Parijat is broadly interested in questions around culture, governance, markets, and the organization of collective behavior. He is currently interested in forward-looking developments in techniques and technologies of governance. His previous research used the case of belief in climate change to explore cultural authority and deviance from group norms. Parijat is also working on a project examining elite university graduates’ transition to the labor market in Uganda and has published on mixed methods research using automated text analysis.
Colleen Campbell is a PhD candidate in Sociology and African American studies at Princeton University. Her work lies at the intersection of sociology of law, medicine and bioethics. She employs intersectionality, critical race theory and critical constructivist lenses to study the ways in which law and medicine institute and reinforce systems of hierarchy and domination in the medical context. Her current projects examine stratified reproduction and reproductive justice, disparities in obstetric and gynecological procedures, and informed consent in reproductive care.
Vance Alan Puchalski’s research focuses on resource exchange networks through which unbanked and credit invisible members of the urban poor meet their financial services needs. His most recent peer reviewed publication, “Credit at the Corner Store,” analyzes the role of Detroit-area convenience and liquor stores in providing financial services such as check cashing, informal store credit, and short-term loans to impoverished customers.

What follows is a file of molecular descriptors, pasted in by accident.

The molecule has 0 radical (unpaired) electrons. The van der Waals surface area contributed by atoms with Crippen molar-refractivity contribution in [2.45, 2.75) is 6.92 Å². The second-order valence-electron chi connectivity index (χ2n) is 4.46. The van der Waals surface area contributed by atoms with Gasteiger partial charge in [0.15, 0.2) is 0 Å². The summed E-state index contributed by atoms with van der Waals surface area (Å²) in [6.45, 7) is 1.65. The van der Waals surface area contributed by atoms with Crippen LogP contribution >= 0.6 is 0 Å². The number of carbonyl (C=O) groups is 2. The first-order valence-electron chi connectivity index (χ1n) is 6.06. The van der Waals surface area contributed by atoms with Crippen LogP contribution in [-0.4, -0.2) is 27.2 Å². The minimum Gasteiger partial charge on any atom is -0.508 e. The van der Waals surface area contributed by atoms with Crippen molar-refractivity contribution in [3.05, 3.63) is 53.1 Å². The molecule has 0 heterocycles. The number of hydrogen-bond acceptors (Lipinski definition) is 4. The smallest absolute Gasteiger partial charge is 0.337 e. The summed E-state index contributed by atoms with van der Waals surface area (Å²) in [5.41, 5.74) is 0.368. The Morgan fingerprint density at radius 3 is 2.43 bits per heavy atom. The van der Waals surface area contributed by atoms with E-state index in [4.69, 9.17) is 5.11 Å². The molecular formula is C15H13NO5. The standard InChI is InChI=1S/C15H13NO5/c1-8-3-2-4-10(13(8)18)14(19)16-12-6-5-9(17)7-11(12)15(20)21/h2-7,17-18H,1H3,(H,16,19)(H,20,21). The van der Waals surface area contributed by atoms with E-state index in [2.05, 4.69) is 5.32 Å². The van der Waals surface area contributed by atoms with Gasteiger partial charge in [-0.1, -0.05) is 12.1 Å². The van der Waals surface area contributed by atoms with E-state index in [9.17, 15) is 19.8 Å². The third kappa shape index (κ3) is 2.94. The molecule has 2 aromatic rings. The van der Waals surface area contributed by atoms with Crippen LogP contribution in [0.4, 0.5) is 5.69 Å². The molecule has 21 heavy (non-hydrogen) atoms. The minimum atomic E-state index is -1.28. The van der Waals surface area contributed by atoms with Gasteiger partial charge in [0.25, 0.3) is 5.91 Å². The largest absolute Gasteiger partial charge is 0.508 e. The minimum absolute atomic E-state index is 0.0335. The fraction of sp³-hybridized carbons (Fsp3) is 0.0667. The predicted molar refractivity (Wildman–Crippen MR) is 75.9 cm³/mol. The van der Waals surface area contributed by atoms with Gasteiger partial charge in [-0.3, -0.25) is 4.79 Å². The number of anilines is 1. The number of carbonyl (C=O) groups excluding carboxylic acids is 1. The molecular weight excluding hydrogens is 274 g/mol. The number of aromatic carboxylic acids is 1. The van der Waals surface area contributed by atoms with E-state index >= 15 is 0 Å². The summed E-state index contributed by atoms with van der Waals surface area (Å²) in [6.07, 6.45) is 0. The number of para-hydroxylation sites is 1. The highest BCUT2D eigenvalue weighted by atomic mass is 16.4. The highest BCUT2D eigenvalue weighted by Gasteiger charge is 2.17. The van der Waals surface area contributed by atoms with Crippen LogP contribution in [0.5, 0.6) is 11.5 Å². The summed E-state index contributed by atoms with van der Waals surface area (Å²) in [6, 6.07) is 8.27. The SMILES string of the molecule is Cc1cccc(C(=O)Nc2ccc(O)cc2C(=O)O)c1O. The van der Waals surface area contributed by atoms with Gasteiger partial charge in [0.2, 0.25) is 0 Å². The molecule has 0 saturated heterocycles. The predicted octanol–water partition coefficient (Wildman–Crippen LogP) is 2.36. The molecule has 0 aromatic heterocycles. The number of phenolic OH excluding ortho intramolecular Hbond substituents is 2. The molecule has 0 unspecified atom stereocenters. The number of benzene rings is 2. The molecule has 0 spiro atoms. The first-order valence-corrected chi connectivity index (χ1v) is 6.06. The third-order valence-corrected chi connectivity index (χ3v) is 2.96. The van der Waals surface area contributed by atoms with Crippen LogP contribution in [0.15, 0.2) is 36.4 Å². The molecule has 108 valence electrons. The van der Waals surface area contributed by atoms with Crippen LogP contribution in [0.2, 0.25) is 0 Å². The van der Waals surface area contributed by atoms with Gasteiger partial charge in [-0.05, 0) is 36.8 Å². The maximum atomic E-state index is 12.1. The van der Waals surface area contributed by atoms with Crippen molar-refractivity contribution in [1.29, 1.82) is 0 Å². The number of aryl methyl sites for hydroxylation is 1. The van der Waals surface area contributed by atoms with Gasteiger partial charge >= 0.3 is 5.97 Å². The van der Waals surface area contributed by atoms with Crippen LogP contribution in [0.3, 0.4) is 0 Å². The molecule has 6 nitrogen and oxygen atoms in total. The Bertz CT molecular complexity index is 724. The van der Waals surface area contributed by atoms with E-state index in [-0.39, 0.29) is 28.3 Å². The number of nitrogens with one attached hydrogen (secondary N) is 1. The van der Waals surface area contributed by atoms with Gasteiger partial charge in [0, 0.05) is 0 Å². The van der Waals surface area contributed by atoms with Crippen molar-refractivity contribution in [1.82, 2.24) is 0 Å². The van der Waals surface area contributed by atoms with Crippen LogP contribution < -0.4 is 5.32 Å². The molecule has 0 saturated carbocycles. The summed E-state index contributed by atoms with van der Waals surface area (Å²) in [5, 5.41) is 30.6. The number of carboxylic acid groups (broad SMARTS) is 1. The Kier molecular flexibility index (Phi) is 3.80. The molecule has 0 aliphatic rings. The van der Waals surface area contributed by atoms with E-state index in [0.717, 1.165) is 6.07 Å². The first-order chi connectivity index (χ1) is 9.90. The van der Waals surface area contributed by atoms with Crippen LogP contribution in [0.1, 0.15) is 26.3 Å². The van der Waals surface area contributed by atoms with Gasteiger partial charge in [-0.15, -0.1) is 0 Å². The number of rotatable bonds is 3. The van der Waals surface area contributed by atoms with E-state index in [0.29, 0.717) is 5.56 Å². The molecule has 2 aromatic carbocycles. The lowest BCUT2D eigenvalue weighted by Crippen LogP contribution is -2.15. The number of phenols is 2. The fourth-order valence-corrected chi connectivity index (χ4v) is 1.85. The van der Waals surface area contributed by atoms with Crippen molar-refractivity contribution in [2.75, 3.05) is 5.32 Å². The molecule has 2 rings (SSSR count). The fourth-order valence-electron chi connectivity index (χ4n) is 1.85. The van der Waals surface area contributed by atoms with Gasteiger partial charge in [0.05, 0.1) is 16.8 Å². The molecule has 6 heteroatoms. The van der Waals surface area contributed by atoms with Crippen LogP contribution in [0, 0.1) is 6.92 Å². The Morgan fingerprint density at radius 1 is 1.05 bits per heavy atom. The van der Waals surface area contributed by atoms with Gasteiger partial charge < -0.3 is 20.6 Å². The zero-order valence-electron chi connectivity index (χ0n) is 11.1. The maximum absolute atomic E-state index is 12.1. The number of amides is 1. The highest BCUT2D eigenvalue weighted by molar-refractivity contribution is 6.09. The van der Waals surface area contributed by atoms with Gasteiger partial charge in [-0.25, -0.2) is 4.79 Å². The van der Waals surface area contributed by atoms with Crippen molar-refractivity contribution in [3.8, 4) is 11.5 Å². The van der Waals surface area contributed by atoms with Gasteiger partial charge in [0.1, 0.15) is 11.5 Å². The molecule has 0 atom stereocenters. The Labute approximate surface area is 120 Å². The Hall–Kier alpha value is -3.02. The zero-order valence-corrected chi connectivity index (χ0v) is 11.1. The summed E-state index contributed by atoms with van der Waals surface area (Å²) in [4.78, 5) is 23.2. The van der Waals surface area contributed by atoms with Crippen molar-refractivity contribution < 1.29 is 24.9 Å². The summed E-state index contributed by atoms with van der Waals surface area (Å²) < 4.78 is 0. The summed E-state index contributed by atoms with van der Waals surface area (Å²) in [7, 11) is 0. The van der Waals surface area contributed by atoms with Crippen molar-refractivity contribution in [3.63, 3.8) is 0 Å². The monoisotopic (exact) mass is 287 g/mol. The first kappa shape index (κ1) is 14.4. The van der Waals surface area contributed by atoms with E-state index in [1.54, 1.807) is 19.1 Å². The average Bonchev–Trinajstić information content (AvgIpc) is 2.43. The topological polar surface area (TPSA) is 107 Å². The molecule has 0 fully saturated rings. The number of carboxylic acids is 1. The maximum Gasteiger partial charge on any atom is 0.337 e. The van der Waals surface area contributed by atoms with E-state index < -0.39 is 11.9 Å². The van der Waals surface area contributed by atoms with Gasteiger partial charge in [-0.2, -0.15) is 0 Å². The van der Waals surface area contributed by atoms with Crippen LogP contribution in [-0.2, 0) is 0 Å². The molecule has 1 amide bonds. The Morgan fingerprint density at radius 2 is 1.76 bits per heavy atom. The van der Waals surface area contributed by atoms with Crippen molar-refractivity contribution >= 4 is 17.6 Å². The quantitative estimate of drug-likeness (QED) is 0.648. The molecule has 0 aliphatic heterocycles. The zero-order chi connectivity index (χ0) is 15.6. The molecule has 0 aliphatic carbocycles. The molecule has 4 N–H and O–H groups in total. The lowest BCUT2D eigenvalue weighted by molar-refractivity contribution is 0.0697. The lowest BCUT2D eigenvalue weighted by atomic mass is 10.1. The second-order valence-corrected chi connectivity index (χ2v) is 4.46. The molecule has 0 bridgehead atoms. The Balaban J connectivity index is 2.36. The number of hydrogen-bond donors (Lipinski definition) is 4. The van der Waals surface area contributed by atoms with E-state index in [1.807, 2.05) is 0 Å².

Ferdose Idris graduated cum laude in Sociology from the University of Washington in 2016 where she was awarded the Woolston Award for Academic Excellence. Her research has included explorations of how law affects socioeconomic status and racial minorities. For her senior thesis she examined the differences between red states and blue states on childhood wellbeing indicators for both blacks and whites. She is interested in studying race and segregation, education, and inequality with a focus on identity formation, bias, and social mobility.